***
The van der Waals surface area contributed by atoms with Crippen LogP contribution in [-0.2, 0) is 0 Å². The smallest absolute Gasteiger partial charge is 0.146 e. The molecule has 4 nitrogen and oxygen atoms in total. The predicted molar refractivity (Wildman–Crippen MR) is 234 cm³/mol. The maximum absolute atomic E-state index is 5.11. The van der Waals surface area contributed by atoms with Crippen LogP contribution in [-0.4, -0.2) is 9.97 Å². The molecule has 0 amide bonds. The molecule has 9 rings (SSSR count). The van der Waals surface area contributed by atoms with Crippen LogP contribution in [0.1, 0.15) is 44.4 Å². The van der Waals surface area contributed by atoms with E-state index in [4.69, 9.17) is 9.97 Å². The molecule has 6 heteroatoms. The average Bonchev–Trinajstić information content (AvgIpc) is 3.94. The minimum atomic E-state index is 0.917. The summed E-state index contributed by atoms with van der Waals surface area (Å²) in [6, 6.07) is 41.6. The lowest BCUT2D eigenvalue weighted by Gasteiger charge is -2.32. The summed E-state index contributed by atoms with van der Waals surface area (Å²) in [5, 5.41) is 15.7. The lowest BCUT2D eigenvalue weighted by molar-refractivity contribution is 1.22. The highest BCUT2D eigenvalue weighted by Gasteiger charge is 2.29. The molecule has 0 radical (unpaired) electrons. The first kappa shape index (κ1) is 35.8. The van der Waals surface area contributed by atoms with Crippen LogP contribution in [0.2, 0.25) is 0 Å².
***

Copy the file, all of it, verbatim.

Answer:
The van der Waals surface area contributed by atoms with Crippen LogP contribution in [-0.2, 0) is 0 Å². The smallest absolute Gasteiger partial charge is 0.146 e. The molecule has 4 nitrogen and oxygen atoms in total. The predicted molar refractivity (Wildman–Crippen MR) is 234 cm³/mol. The maximum absolute atomic E-state index is 5.11. The van der Waals surface area contributed by atoms with Crippen LogP contribution in [-0.4, -0.2) is 9.97 Å². The molecule has 0 amide bonds. The molecule has 9 rings (SSSR count). The van der Waals surface area contributed by atoms with Crippen LogP contribution in [0.1, 0.15) is 44.4 Å². The van der Waals surface area contributed by atoms with E-state index in [4.69, 9.17) is 9.97 Å². The molecule has 6 heteroatoms. The average Bonchev–Trinajstić information content (AvgIpc) is 3.94. The minimum atomic E-state index is 0.917. The summed E-state index contributed by atoms with van der Waals surface area (Å²) in [6, 6.07) is 41.6. The lowest BCUT2D eigenvalue weighted by Gasteiger charge is -2.32. The summed E-state index contributed by atoms with van der Waals surface area (Å²) in [5, 5.41) is 15.7. The lowest BCUT2D eigenvalue weighted by molar-refractivity contribution is 1.22. The highest BCUT2D eigenvalue weighted by Gasteiger charge is 2.29. The molecule has 0 radical (unpaired) electrons. The first kappa shape index (κ1) is 35.8. The van der Waals surface area contributed by atoms with Crippen LogP contribution in [0.2, 0.25) is 0 Å².